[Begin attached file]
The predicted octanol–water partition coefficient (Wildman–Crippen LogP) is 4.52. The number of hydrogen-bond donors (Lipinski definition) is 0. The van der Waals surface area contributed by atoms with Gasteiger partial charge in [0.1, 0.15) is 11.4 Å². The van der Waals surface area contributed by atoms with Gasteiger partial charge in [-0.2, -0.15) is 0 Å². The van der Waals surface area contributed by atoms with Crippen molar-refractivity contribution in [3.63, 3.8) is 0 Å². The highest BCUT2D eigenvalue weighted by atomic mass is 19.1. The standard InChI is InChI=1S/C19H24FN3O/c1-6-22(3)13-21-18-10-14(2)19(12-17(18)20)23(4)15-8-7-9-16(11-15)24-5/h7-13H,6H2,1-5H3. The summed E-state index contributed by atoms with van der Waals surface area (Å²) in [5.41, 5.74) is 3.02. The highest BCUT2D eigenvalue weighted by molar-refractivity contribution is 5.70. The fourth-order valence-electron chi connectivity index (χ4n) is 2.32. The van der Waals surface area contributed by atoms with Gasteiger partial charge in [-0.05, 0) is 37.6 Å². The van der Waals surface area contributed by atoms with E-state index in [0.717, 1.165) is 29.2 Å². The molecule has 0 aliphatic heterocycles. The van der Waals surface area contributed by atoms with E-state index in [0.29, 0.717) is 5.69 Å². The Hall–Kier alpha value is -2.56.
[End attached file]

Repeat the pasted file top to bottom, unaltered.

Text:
The predicted octanol–water partition coefficient (Wildman–Crippen LogP) is 4.52. The number of hydrogen-bond donors (Lipinski definition) is 0. The van der Waals surface area contributed by atoms with Gasteiger partial charge in [0.1, 0.15) is 11.4 Å². The van der Waals surface area contributed by atoms with Gasteiger partial charge in [-0.2, -0.15) is 0 Å². The van der Waals surface area contributed by atoms with Crippen molar-refractivity contribution in [3.63, 3.8) is 0 Å². The highest BCUT2D eigenvalue weighted by atomic mass is 19.1. The standard InChI is InChI=1S/C19H24FN3O/c1-6-22(3)13-21-18-10-14(2)19(12-17(18)20)23(4)15-8-7-9-16(11-15)24-5/h7-13H,6H2,1-5H3. The summed E-state index contributed by atoms with van der Waals surface area (Å²) in [5.41, 5.74) is 3.02. The highest BCUT2D eigenvalue weighted by molar-refractivity contribution is 5.70. The fourth-order valence-electron chi connectivity index (χ4n) is 2.32. The van der Waals surface area contributed by atoms with Gasteiger partial charge in [-0.05, 0) is 37.6 Å². The van der Waals surface area contributed by atoms with E-state index in [0.717, 1.165) is 29.2 Å². The molecule has 0 aliphatic heterocycles. The van der Waals surface area contributed by atoms with E-state index in [0.29, 0.717) is 5.69 Å². The Hall–Kier alpha value is -2.56.